The Potential of Dota Reborn

While a large majority of the games media and fans had their eyes drawn to the oohs and aahs of E3’s megabucks and bright lights, Valve quietly released the beta of Dota Reborn, a massive update to Dota 2. While the update certainly was afflicted by the usual ‘Valve time’, as its been announced for well over a year, been kept well under wraps since, and has only just been released in beta form. But what a beta.

The beta currently runs Dota 2 in Source 2, Valves latest iteration of their rather well known engine, giving the base game graphical enhancements and performance improvements, many of which are continuing to be tweaked at the time of writing. Valve have also massively overhauled the menu and UI, giving the whole game a smoother feel and a slicker look from the moment you load up the main menu. As its a beta, expect some bugs, both in game and in the menus, but hopefully Valve time won’t apply to fixing these.

The UI and graphical improvements are impressive, but the main meat of the update comes in the form of full custom game support, and the tools to create these custom games. It is basically a direct competitor to Blizzards world editor for StarCraft 2 and Warcraft 3, but with the power of Steam and the Workshop behind it, and the massive userbase it provides.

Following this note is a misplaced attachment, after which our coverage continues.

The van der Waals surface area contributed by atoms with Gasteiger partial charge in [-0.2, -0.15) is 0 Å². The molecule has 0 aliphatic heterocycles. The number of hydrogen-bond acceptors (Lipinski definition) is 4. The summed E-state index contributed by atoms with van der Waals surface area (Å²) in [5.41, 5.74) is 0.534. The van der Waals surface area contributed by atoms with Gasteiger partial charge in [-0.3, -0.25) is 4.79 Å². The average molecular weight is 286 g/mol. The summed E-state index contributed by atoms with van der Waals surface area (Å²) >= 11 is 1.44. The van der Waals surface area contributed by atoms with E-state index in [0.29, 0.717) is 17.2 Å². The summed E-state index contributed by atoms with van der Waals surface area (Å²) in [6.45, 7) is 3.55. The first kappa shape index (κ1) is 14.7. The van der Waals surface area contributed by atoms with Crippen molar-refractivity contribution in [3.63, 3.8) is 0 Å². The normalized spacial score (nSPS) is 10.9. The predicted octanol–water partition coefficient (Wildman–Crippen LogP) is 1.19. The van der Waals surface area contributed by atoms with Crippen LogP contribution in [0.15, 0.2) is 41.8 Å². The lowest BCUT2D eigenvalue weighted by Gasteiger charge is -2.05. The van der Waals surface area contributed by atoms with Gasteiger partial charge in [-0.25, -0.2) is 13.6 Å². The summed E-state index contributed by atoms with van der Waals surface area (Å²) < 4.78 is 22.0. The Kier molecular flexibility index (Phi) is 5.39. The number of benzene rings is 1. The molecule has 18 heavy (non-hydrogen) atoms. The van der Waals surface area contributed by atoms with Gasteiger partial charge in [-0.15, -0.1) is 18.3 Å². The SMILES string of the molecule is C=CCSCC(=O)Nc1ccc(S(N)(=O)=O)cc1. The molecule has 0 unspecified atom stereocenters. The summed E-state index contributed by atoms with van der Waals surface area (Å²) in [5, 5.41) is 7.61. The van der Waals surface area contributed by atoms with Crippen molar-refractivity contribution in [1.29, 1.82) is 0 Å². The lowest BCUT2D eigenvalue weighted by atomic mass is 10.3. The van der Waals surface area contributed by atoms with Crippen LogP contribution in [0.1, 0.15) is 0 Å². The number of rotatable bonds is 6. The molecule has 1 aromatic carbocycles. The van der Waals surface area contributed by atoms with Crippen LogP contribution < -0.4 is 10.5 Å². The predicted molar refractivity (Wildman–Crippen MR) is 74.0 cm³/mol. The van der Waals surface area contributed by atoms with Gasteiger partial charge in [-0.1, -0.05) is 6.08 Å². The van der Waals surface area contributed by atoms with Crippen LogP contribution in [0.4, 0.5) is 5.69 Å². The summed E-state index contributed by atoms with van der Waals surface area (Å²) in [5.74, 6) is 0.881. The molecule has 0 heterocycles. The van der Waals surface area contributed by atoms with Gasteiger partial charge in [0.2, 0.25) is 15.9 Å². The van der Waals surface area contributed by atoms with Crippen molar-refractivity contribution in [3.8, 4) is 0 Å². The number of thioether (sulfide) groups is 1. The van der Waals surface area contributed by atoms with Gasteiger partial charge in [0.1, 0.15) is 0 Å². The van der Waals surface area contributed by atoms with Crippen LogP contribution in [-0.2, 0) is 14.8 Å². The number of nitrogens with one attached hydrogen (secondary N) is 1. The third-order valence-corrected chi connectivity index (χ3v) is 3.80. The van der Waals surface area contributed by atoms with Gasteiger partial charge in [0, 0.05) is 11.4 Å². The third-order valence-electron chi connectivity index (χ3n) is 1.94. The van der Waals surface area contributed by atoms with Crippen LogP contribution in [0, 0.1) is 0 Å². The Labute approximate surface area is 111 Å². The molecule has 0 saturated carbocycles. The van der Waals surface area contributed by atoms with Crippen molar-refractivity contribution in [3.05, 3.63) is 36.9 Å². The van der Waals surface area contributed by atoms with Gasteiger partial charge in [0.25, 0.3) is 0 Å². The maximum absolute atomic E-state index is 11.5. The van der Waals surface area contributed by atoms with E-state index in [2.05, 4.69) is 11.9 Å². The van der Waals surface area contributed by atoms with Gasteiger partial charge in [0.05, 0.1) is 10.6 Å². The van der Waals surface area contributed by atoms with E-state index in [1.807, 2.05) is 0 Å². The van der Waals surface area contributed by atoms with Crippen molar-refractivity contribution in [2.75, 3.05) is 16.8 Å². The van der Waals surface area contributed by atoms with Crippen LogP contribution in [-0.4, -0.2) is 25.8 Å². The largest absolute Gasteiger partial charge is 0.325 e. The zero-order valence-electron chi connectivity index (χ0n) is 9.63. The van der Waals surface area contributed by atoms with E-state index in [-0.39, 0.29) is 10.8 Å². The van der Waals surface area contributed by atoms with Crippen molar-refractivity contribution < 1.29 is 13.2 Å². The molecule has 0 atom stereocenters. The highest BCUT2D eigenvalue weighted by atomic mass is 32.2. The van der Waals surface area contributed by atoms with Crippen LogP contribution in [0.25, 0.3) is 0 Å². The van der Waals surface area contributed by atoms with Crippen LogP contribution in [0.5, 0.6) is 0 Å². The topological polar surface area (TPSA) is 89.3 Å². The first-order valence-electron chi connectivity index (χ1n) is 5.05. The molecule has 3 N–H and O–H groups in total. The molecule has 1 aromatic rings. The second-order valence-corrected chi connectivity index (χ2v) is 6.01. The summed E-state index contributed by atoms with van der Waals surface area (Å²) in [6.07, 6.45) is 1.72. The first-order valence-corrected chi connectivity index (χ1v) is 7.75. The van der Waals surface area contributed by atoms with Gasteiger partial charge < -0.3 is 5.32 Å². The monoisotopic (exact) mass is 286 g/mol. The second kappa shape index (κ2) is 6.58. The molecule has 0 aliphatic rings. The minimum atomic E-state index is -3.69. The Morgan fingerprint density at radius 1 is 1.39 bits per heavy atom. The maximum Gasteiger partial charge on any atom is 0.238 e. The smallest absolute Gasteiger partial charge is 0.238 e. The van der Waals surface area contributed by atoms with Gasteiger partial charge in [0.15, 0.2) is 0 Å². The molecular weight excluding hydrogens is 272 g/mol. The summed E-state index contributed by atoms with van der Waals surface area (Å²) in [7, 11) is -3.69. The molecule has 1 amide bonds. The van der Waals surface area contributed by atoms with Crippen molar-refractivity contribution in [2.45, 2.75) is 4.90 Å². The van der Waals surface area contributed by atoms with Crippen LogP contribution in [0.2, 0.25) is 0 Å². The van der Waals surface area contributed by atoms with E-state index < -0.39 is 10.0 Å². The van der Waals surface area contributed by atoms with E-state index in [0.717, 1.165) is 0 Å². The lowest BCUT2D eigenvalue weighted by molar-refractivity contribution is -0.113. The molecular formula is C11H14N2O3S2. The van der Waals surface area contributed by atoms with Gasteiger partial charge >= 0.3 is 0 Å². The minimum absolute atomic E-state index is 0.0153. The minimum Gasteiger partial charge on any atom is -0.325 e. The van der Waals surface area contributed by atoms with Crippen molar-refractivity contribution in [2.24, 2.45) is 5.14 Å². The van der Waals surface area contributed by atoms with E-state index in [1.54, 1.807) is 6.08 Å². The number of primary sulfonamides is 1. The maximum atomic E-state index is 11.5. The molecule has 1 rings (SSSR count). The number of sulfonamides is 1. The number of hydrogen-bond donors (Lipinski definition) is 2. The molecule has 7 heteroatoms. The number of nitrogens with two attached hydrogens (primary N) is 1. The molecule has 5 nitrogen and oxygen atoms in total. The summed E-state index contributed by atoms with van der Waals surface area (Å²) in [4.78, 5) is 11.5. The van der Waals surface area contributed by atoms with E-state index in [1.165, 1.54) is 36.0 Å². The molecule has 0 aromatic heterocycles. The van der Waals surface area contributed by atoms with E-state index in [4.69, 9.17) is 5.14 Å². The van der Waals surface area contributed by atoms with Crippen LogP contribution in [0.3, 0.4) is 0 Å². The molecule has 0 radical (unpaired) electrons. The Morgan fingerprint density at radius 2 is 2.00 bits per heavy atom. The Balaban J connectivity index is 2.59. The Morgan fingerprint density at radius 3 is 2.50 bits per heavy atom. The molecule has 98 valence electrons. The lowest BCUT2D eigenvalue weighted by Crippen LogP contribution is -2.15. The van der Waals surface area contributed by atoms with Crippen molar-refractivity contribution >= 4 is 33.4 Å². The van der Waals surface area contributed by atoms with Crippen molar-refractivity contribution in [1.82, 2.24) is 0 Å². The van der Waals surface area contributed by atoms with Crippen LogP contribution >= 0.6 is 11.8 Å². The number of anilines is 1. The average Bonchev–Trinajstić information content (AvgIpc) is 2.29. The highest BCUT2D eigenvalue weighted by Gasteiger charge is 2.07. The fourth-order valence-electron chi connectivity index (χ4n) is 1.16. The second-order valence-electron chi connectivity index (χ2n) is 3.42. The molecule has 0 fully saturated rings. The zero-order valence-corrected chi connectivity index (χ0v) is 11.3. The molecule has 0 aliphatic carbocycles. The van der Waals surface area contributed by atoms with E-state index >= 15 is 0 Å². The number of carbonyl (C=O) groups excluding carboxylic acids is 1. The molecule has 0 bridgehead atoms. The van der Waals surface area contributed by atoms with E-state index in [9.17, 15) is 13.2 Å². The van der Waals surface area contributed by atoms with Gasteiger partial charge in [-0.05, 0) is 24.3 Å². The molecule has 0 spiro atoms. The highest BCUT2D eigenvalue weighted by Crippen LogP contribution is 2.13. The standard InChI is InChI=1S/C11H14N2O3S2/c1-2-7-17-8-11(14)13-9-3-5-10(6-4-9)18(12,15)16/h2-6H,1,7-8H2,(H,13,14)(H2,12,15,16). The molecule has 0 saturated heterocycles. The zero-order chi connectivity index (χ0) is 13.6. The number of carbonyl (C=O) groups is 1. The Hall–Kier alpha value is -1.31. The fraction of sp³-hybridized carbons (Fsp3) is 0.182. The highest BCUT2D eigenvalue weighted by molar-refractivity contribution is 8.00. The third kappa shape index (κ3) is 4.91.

The world editor is also getting slow but meaty updates. The tool that was merely a map editor last year has had a great community document its innermost workings and already there is an excellent bunch of game modes available to download and play right now. Hero defence, arenas, minigames, miniature RPGs, singleplayer games and even the start of some small scale strategy games. It’s highly likely we’ll see a spiritual Warcraft sequel right here in Dota2’s custom games. For anyone who was around at the time of Warcraft 3’s custom maps, this is hugely exciting, and opens up Dota 2’s appeal to the masses even more, especially those who simply aren’t a fan of the original game mode.

Its detractors may say that the best custom games will get lost in the writhing mass of rubbish, and they probably aren’t wrong. Steam itself shows the problems of a community driven store, as great games struggle to find visibility, popularity, and the sales they deserve to keep great developers going. This time, however, getting lost at the bottom of this pit, while unfortunate, doesn’t have quite the same horror.

The funny thing is, Valve’s system for custom games getting visibility also allows an odd joy. The excitement of finding a real gem, barely played and rated even less, for you and your friends to download and play. The fact that all of this is free for anyone to download and play on Steam right now means that I recommend anyone who has access to Steam download it and get stuck in looking for their own gems, or even creating their own. I will be keeping a close eye on how the beta evolves over the coming months.

Dota Reborn will probably stay in beta for some time, as there has been no official release date. Valve time still applies.

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